State Library helps Eastern WA libraries with day camps

State Library helps Eastern WA libraries with day camps

Everyone thinks of libraries as the place to read or check out books. But a summer day camp program in three Eastern Washington communities demonstrated that local libraries are much more.

For six weeks this summer, kids in Harrington, Lind and Reardan took part in the Stimulating Summers Enriching Young Minds day camps in the communities that were supported by their libraries.

Camp attendees explored different themes through crafts, games and reading. Themes included space camp, art around the world, pirate week, mad science week, survivor week and sports camp. Attendees also went on field trips to the Grand Coulee Dam, Mobius Science Museum, the brand new Inland Northwest Railroad Museum outside of Reardan and the Lincoln County Historical Museum in Davenport. Free snacks and lunches were provided by the USDA Summer Food Service Program.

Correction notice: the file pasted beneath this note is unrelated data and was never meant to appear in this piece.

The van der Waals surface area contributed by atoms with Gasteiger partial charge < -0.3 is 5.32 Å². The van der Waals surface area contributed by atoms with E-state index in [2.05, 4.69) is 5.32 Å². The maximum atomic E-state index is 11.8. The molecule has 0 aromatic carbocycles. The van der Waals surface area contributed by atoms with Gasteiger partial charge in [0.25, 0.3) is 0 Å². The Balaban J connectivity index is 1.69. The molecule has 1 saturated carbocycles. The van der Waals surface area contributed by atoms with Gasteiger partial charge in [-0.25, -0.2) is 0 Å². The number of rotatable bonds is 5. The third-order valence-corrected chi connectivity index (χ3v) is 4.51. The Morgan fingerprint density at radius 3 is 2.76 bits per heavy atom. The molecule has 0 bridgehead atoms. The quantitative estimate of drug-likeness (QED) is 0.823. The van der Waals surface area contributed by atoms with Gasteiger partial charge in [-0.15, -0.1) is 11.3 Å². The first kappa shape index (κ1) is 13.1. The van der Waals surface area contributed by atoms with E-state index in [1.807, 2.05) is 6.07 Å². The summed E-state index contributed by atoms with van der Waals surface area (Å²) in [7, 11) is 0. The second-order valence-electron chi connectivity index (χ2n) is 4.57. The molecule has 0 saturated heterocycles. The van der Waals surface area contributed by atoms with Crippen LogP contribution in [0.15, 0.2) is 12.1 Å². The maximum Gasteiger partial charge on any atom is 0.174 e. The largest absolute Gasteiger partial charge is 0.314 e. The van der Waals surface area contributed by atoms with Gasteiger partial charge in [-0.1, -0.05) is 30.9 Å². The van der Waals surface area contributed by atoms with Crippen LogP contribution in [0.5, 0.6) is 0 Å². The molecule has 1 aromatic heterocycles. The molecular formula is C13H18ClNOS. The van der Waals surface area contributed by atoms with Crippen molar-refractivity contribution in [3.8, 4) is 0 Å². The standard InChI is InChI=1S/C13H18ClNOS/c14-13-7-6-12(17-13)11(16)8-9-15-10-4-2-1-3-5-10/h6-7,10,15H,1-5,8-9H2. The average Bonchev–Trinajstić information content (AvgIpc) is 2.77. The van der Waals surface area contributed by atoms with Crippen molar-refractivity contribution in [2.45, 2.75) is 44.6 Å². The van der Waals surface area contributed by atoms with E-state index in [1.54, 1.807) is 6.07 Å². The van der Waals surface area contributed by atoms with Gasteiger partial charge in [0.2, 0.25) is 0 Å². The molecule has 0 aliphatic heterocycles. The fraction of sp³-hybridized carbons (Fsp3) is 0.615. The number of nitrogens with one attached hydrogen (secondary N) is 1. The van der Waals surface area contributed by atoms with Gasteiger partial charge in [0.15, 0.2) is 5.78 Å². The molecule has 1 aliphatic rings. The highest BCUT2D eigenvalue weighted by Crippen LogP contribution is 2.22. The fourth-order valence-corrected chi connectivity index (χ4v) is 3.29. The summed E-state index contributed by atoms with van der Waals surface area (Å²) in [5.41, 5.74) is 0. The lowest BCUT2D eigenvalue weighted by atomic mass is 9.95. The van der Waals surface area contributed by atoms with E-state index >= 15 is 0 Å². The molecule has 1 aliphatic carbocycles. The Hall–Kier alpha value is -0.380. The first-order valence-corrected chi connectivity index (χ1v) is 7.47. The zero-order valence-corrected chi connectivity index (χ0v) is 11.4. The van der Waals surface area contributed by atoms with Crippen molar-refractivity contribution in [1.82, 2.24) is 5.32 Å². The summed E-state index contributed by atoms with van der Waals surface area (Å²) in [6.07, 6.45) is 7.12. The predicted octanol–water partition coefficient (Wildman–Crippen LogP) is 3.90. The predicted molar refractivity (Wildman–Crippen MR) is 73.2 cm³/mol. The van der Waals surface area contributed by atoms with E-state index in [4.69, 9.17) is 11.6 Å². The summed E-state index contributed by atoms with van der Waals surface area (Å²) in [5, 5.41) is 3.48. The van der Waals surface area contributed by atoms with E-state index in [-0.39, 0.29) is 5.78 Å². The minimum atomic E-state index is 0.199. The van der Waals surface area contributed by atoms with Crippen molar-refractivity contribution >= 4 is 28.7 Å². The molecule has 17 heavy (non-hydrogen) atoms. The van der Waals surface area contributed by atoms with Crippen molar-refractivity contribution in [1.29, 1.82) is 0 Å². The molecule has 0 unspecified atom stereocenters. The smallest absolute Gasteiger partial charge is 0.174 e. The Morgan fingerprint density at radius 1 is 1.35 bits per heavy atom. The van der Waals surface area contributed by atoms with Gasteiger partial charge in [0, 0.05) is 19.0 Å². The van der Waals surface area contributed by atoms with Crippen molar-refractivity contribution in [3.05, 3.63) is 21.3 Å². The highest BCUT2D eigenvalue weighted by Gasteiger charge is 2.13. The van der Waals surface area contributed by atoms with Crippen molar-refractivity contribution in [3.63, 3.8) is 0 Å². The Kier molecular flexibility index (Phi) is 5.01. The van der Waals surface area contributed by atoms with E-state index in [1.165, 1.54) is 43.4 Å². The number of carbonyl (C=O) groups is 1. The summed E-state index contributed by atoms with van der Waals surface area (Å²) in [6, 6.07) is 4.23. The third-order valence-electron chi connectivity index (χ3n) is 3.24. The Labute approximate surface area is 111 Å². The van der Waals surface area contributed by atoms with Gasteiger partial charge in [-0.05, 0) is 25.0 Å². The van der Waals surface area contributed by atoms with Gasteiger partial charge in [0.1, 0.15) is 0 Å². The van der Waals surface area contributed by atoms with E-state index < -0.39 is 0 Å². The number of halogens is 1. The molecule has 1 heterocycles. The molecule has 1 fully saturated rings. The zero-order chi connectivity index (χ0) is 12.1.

“We’re working to show residents in Adams and Lincoln counties that libraries do more than loan books to help promote learning,” said Carolyn Petersen, the Washington State Library’s assistant program manager for Library Development. Petersen organized meetings with library officials and other individuals in the three communities to coordinate efforts to prepare for the day camps, which ran from early July through mid-August.

The day camp program was funded primarily through grants that Petersen helped secure, including nearly $30,000 from the Inland Northwest Foundation, $20,000 from the federal Library Services and Technology Act program, and $5,000 from School’s Out Washington.

“These local libraries pitched in to help support learning during the summer, and they made it fun for the kids who took part,” Petersen added. “We had really good participation, but we did not co-opt any other local day-camp program in these towns.”

The camps succeeded in persuading kids that reading is fun, Petersen said, sharing one example about the Lind day camp.

“Ritzville Public Library Director Kylie Fullmer regularly visited the Lind kids during the afternoon session of the day camp. The first two weeks when she would inquire which books they had read during the morning Feed Your Brain activity, one child was vehement in stating that he HATED reading and didn’t read at all. By the third week, he began to tell her about which books he had read. Then on weeks four and five, he was impatient for her to bring down even more books from the Ritzville Library for him to devour.”

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